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Wednesday March 22nd

University names 2022 MLK Unsung Hero Award winners

Dr. Nate Thomas III, standing between Dr. Leah Cox and Provost Chris Clemens, receives the Unsung Hero Award during the 41st Annual Martin Luther King, Jr. Keynote Lecture and Awards Ceremony on Feb. 22, 2022 in the Carolina Union Great Hall.
Buy Photos Dr. Nate Thomas III, standing between Dr. Leah Cox and Provost Chris Clemens, receives the Unsung Hero Award during the 41st Annual Martin Luther King, Jr. Keynote Lecture and Awards Ceremony on Feb. 22, 2022 in the Carolina Union Great Hall.

For the last four decades, the MLK Unsung Hero Award has been given annually to around one to two UNC faculty, staff or community members who have demonstrated a commitment to diversity, equity and inclusion through their work in the community. 

E. Nathan Thomas III, UNC School of Medicine’s vice dean of Diversity, Equity, and Inclusion, and Kellye Whitaker, SmartUp program manager, received this year's MLK Unsung Hero Award. 

They were awarded for their longstanding dedication to inclusion at UNC.

Criteria to be nominated include furthering and strengthening social justice initiatives, contributing to equity and diversity through advocacy and everyday work, and making a positive difference in the UNC community.

“While I received the (Unsung Hero) Award, what I truly recognize is that this work is predicated on many individuals at our staff level, student level, faculty level and our leadership level," Thomas said. "I could not have received the award if it wasn’t for them."

Dr. E. Nathan Thomas III

Thomas has been working at the University since March 2020, when COVID-19 lockdowns began. It didn't stop him from striving for a better environment for the UNC community, he said. 

But at the end of the day, Thomas said the award is really about his team in the Office of Diversity, Equity and Inclusion. He said his DEI work is a team effort, and appreciates the work of faculty, students and staff in navigating difficult spaces. 

"Without their support, and their desire to make a change, this would be a lot more difficult," Thomas said.

His work includes Forward Together, an initiative meant to strengthen UNC’s School of Medicine through research, DEI, education and administration, among other areas.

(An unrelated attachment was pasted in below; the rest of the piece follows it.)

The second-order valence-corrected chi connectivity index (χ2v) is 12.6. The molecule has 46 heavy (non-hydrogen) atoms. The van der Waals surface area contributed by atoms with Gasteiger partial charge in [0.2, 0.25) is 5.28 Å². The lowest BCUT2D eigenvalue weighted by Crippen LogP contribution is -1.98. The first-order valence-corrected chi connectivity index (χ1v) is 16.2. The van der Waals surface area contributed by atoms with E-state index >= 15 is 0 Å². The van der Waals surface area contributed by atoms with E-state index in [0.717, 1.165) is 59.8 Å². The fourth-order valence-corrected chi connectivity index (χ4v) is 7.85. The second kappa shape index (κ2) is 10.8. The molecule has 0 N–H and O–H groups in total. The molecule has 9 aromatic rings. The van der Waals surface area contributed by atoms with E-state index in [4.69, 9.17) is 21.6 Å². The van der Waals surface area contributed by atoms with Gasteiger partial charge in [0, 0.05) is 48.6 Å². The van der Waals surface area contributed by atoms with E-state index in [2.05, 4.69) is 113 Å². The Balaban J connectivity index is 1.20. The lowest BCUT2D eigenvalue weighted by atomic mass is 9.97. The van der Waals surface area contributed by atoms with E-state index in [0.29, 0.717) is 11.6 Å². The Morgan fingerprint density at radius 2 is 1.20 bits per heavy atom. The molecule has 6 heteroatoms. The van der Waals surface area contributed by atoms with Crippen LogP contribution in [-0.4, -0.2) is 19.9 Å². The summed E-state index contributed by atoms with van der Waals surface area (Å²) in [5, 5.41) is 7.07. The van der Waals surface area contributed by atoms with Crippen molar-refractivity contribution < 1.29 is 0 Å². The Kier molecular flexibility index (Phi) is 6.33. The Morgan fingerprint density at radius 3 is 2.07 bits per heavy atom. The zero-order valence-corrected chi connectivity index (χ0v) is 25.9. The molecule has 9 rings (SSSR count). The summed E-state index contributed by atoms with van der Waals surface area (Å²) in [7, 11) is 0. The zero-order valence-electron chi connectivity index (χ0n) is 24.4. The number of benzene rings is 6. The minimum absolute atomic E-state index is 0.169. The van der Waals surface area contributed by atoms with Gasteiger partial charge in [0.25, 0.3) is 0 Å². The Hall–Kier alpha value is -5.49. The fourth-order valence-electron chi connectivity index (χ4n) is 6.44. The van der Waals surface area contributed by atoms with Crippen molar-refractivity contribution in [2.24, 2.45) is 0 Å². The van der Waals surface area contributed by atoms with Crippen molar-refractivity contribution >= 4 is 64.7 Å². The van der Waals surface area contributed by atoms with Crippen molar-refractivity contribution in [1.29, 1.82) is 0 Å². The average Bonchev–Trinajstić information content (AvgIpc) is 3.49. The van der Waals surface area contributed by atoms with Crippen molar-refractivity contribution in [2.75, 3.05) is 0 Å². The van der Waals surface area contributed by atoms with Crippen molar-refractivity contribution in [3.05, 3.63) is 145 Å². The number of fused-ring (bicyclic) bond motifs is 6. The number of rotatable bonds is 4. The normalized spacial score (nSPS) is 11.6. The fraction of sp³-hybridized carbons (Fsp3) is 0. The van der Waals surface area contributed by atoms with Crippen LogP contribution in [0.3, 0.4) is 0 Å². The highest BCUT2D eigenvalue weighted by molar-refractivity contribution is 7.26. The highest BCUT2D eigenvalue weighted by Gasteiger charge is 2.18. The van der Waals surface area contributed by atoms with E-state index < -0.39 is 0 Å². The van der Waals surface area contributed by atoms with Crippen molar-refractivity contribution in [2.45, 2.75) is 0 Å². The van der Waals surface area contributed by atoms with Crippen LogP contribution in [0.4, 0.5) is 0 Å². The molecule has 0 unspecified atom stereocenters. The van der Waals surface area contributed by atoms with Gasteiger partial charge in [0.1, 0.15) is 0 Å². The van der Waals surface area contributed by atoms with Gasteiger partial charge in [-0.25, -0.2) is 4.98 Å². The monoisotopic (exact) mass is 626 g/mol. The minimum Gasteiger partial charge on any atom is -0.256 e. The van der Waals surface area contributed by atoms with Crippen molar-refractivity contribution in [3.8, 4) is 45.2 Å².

Zayna King, a graduate student at UNC Lineberger Comprehensive Cancer Center, said she met Thomas at a local government meeting.

They discussed his background and vision for diversity and inclusion at UNC. 

Within his platform, Thomas said in an interview with the DTH that it is important that people can be comfortable in spaces that allow them to operate at their full potential.

“If you're dealing with issues of marginalization and oppression, it creates spaces of trauma, it creates spaces of depression, anxiety and imposter syndrome,” he said.

King said that she has found support in working with Thomas as a member of the leadership team for the Students in Training, Academia, Health, and Research mentoring program.

“I could bring up an issue from a DEI standpoint, an educational, or even a professional issue, to him and I genuinely think that he would have my best interests at heart,” she said.

Claudis Polk, director of the Office of Scholastic Enrichment and Equity, said he met Thomas through a mutual mentor at Michigan State University in 2001. They've been friends ever since. 

When the vice dean of DEI position at the UNC School of Medicine opened, Polk knew Thomas would make a good fit.

“He ended up being one of the best candidates for the position," Polk said. 

Kellye Whitaker

Kellye Whitaker serves on the diversity and inclusion committee at the Kenan Institute, a nonpartisan business policy think tank associated with the UNC Kenan-Flagler Business School. 

“What I’ve often found in my business is that many business owners and landowners who need the work: it's not being filtered down to them," Whitaker said. 

Herbert L. Drayton III, a managing partner at HI Mark Capital, said he works closely with Whitaker on his advising board for his venture capital firm. His fund focuses on minority and women entrepreneurs who have been underserved and are underrepresented by the venture capital community.

He and Whitaker have worked together on a few different projects to improve minority representation in business. 

One goal they worked toward was identifying Black people in the community with aspirations to serve on non-profit boards. They noted one challenge in this was hearing non-profits wanted to diversify their boards, but couldn’t find applicants. 

Whitaker emphasized the importance of having a diverse group of people at the table in policy decisions — especially for policies that directly impact communities. 

“There's oftentimes not a lot of people that look like me (on chairs and boards)," Whitaker said. "Whether it's a female or whether it's a Black female, I understand the importance of having diversity in those settings.”

What is important to Whitaker, she said, is the work itself.

“I’m always doing the work but never really looking for anyone to pat me on the back," she said.


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